Konami's eFootball 2022 has become the worst-rated Steam game in history

eFootball 2022 Manchester United
(Image credit: Konami)

Konami’s eFootball 2022 – the free-to-play soccer sim that was formally known as Pro Evolution Soccer, or PES for short – is now available to download on PS4, PS5, Xbox One, Xbox Series X/S, and PC. 

However, it hasn’t garnered the greatest reception with players.

eFootball 2022 hasn’t even been out 24 hours, but that hasn’t stopped it from getting absolutely mullered online due to the game's horrendous glitches, bizarre physics, and truly terrifying-looking player likenesses.

Here's Barcelona's Ansu Fati running like Naruto.

Here we see players sliding around, as if by magic.

And here's Lionel Messi's in-game likeness, who is eFootball 2022's cover star, no less. 

But Twitter isn’t the only indicator that eFootball 2022 isn’t impressing footy enthusiasts. The game has an ‘Overwhelming Negative’ review score on Steam after amassing 4,368 reviews at the time of writing, making it the worst-rated video game in the history of Steam according to Steam250.

Analysis: there’s still time to make things right 

eFootball 2022 Andres Iniesta

(Image credit: Konami)

Just like Arsenal’s pitiful start to the 21/22 Premier League season, Konami can still turn things around with eFootball 2022. The publisher has already admitted that the game’s launch would basically serve as a demo, and more updates and changes are planned in the near future as the game evolves.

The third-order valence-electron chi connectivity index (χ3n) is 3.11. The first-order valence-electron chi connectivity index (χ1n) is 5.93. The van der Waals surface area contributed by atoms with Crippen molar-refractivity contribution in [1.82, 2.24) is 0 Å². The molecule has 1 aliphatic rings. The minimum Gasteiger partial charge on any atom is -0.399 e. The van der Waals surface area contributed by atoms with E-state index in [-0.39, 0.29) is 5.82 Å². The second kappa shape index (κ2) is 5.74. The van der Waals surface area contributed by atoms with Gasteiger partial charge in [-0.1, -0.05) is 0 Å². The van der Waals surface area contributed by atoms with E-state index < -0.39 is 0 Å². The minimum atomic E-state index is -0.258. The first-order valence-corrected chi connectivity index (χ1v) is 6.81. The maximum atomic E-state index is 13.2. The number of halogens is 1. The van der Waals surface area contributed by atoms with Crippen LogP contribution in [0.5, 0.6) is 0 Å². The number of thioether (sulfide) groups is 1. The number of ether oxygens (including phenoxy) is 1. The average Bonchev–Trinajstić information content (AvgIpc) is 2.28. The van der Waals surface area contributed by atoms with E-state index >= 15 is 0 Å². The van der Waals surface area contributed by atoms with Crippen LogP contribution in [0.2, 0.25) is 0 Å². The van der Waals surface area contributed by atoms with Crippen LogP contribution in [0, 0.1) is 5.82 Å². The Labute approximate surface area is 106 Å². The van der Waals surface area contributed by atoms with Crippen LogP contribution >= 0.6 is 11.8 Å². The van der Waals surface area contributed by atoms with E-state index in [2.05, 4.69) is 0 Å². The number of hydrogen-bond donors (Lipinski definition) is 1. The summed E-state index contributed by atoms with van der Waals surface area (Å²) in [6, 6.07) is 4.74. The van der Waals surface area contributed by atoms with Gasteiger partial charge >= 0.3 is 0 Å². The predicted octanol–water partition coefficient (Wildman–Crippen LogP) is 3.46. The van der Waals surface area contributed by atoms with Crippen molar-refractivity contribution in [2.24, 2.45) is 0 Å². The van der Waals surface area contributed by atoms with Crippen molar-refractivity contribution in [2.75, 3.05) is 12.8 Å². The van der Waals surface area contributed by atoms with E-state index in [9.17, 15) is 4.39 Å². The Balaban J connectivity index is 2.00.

However, you can’t help but wonder how the game has been released in such a state considering the team took an extra year of development time. Compare eFootball 2022 to EA's FIFA 22, which has been fairly well-received (microtransactions aside), it seems like Konami's soccer sim is already fighting an uphill battle.

"Alexa, play 'Things can only get better' by D:ream."

Adam Vjestica

Adam was formerly TRG's Hardware Editor. A law graduate with an exceptional track record in content creation and online engagement, Adam has penned scintillating copy for various technology sites and also established his very own award-nominated video games website. He’s previously worked at Nintendo of Europe as a Content Marketing Editor and once played Halo 5: Guardians for over 51 hours for charity. He is now an editor at The Shortcut.